Congressional Hearing Fuels Debate on Follow-On Biologics

March 30, 2007
Pharmaceutical Technology Editors
ePT--the Electronic Newsletter of Pharmaceutical Technology

Washington, DC (Mar. 26)-The congressional Committee on Oversight and Government Reform held a hearing to evaluate the cost of biotech drugs as well as strategies for establishing an approval process for the US Food and Drug Administration approval of generic versions of these drugs.

Washington, DC (Mar. 26)-The congressional Committee on Oversight and Government Reform (www.oversight.house.gov), chaired by Rep. Henry Waxman (D-CA) held a hearing to evaluate the cost of biotech drugs as well as strategies for establishing an approval process for the US Food and Drug Administration's approval of generic versions of these drugs. Janet Woodcock, MD, deputy commissioner for operations and chief medical officer at FDA was among those making a statement at the hearing entitled “Safe and Affordable Biotech Drugs-The Need for a Generic Pathway.”

Woodcock attributed part of the increasing interest in follow-on versions of approved protein products to “advances in manufacturing technology, process control, and characterization” of these products. She acknowledged that the nature of protein products makes comparisons of one protein to another and establishing safety and efficacy “more scientifically challenging” than for small-molecule drugs. Nonetheless, Woodcock also stated that the agency has “considerable experience with reviewing some protein products, including cases where the agency has considered the extent to which existing conclusions about safety and effectiveness of a protein product could be applicable to another protein product based on data and information showing the similarity of the products.”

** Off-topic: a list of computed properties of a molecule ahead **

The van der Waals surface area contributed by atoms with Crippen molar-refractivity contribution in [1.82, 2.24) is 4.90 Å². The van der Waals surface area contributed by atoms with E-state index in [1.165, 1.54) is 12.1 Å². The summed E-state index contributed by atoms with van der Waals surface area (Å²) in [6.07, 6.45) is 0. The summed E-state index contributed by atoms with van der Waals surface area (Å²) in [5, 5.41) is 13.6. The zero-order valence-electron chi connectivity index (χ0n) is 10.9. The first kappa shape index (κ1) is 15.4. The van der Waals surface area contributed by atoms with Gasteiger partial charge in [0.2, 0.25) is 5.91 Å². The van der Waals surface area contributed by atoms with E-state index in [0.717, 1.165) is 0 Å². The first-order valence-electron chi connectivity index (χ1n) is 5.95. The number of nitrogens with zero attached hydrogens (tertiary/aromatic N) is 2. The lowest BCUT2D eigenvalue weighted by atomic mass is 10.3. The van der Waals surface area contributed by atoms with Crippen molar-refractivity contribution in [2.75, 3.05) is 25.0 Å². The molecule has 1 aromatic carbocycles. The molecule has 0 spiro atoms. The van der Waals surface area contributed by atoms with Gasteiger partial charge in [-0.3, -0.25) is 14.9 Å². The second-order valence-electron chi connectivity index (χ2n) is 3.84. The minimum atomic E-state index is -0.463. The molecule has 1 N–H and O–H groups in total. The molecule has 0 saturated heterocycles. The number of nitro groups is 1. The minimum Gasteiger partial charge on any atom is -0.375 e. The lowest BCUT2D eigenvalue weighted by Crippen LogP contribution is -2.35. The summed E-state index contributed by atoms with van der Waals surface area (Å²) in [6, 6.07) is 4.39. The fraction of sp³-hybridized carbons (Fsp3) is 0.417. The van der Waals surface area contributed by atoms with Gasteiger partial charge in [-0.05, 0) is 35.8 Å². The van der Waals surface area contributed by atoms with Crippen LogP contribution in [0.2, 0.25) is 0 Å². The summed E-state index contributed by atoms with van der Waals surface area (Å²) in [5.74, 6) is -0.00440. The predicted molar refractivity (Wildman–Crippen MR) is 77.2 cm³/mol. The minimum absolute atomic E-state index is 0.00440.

The Biotechnology Industry Organization (BIO, www.bio.org) continues to voice strong opposition to the “Access to Life-Saving Medicine Act” (H.R. 1038), stating that the bill is “deeply flawed” because it “raises numerous patient safety concerns…It would eviscerate incentives to develop life-saving new medicines…[and] lacks data exclusivity for innovative biologics.” In its letter to the committee, BIO also states that the potential savings in healthcare costs resulting from the establishment of a pathway for regulatory approval of follow-on biologics is “substantially overestimated.”

Emphasizing a “vast difference” between generic pharmaceuticals and follow-on biologics, Jim Greenwood, BIO president and CEO, stated that “high manufacturing costs, the need for additional safety and efficacy in trials to test these products, and augmented efforts directed at doctors to encourage the use of similar, but not identical, drugs are expected to add to the prices associated with the follow-on product.”

Meanwhile, Kathleen Jaeger, president and CEO of the Generic Pharmaceutical Association (GPhA, www.gphaonline.org) released a statement emphasizing Woodcock’s statement that FDA “has the scientific expertise to review” generic biologics and the “same scientific principles that apply to the review of changes made to brand products after approval would also be underpinning the review of biogenerics.”

“[The] hearing also proved that the claim by PhRMA and BIO that the legislation will restrict FDA’s ability to require testing is simply false,” said Jaeger, claiming the organizations are “playing the scare-tactics card.”